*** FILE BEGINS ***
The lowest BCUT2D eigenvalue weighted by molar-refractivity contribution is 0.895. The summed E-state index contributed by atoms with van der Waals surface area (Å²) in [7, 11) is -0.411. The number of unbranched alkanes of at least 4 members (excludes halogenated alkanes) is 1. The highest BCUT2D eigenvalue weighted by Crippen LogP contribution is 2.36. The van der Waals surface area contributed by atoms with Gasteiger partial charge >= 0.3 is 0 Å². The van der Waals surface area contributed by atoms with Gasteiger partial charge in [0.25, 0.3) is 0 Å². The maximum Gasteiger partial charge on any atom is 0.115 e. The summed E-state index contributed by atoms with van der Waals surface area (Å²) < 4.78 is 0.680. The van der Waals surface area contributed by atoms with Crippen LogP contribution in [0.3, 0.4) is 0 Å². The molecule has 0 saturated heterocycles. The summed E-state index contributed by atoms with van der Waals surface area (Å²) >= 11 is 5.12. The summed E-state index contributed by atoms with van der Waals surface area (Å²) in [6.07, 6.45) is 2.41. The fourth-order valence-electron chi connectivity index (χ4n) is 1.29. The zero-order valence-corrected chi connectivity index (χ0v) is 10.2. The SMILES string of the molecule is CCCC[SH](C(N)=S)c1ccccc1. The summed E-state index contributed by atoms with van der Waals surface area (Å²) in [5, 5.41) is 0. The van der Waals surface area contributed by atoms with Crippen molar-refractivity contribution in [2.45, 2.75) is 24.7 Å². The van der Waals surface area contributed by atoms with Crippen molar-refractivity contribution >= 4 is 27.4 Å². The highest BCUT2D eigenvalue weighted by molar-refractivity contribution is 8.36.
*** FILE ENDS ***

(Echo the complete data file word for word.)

The lowest BCUT2D eigenvalue weighted by molar-refractivity contribution is 0.895. The summed E-state index contributed by atoms with van der Waals surface area (Å²) in [7, 11) is -0.411. The number of unbranched alkanes of at least 4 members (excludes halogenated alkanes) is 1. The highest BCUT2D eigenvalue weighted by Crippen LogP contribution is 2.36. The van der Waals surface area contributed by atoms with Gasteiger partial charge >= 0.3 is 0 Å². The van der Waals surface area contributed by atoms with Gasteiger partial charge in [0.25, 0.3) is 0 Å². The maximum Gasteiger partial charge on any atom is 0.115 e. The summed E-state index contributed by atoms with van der Waals surface area (Å²) < 4.78 is 0.680. The van der Waals surface area contributed by atoms with Crippen LogP contribution in [0.3, 0.4) is 0 Å². The molecule has 0 saturated heterocycles. The summed E-state index contributed by atoms with van der Waals surface area (Å²) >= 11 is 5.12. The summed E-state index contributed by atoms with van der Waals surface area (Å²) in [6.07, 6.45) is 2.41. The fourth-order valence-electron chi connectivity index (χ4n) is 1.29. The zero-order valence-corrected chi connectivity index (χ0v) is 10.2. The SMILES string of the molecule is CCCC[SH](C(N)=S)c1ccccc1. The summed E-state index contributed by atoms with van der Waals surface area (Å²) in [5, 5.41) is 0. The van der Waals surface area contributed by atoms with Crippen molar-refractivity contribution in [2.45, 2.75) is 24.7 Å². The van der Waals surface area contributed by atoms with Crippen molar-refractivity contribution >= 4 is 27.4 Å². The highest BCUT2D eigenvalue weighted by molar-refractivity contribution is 8.36.